An Infinity of Committee Meetings: Négritude Women, Feminist Praxis, and UN Bureaucracy
Fisher-Bennett Hall, room 222
This Mods event is co-sponsored by the Gen/Sex working group and the Alice Paul Center for Research on Gender, Sexuality and Women.
In 1945, the Charter of the United Nations established Article 73e, a clause necessitating extensive anthropological and statistical documentation of the colonies. In the years following, Article 73e created a lasting bureaucratic tangle, spawning an archive of some 10,000 pages detailing committee meetings, sub-committees, ad hoc commissions, and other organizational bodies. Looking closely at this archive, I focus on the day-to-day functioning of the committee meeting as an administrative practice and form of knowledge production. Central to this discussion are the clerks, secretaries, and other functionaries who do not appear in the official record, including Paulette Nardal, an area expert for the Committee on Non-Self-Governing Territories, Négritude author, founder of the Martinican Women’s Union, and editor of the black feminist journal, La Femme dans la Cité. From 1945-1951, La Femme dans la Cité published regular updates on United Nations, alongside Creole legends and coverage of grassroots feminist activism in Martinique. Reading back and forth across the UN archives and La Femme dans la Cité, I reconsider the “committee meeting” as a deceptively slippery form of social life, decision-making, care work, and governmentality foundational to the development of institutional human rights and a more popular, black feminist mobilization against colonial law.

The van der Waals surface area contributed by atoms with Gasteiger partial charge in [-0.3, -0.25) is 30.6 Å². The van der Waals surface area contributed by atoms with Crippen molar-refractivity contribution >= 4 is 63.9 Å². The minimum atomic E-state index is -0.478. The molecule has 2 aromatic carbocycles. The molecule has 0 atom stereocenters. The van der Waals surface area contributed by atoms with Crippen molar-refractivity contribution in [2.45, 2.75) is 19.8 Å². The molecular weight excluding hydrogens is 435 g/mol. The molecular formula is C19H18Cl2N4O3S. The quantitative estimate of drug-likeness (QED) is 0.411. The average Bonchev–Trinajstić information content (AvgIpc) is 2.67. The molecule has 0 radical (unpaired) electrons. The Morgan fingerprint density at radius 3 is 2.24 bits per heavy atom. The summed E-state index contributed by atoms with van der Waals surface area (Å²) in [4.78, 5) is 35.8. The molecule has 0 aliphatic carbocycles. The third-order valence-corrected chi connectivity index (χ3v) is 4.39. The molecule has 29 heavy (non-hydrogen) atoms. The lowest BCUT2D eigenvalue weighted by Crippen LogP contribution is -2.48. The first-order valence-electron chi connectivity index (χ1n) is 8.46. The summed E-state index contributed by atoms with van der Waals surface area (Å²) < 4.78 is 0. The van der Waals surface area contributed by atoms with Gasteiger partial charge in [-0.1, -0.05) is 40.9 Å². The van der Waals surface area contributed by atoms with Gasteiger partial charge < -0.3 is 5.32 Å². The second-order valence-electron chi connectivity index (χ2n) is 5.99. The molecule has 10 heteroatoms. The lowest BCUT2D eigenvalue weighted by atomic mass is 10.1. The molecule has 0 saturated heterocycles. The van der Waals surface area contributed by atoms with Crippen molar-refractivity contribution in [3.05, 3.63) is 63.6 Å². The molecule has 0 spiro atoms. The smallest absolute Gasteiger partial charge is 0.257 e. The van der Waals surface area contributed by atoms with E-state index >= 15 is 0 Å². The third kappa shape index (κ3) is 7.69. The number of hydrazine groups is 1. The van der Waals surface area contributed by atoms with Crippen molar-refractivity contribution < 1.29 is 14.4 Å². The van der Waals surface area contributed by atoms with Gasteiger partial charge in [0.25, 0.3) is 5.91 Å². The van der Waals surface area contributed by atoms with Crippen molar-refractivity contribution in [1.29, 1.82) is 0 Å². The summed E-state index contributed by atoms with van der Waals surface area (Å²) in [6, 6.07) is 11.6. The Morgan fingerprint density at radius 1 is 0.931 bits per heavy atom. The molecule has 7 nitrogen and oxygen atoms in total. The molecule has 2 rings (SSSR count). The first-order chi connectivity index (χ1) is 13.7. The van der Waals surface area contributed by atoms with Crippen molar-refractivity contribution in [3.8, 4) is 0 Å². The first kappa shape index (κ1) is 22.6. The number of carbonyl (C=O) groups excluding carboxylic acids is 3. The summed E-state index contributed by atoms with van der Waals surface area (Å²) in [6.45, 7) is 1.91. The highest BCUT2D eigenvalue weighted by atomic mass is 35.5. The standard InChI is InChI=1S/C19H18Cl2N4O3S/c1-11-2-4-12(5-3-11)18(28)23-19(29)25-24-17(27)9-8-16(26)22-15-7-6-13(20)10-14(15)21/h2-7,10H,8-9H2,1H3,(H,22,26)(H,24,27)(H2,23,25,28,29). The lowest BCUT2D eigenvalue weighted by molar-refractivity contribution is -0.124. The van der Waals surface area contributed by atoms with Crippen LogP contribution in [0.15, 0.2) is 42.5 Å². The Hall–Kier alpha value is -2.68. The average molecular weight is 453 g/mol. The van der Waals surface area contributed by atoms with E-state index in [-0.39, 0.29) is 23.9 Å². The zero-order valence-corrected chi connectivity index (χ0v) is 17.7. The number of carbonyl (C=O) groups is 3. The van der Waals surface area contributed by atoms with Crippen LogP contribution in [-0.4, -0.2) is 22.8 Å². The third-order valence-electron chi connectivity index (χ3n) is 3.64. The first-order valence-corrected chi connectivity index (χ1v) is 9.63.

Jill Richards is an Assistant Professor in the English Department at Yale University. She is working on a number of projects relating to global modernism, human rights law, citizenship, foreign policy, feminist collaboration, LGBTQ organizing, and (somewhat obliquely), young adult literature.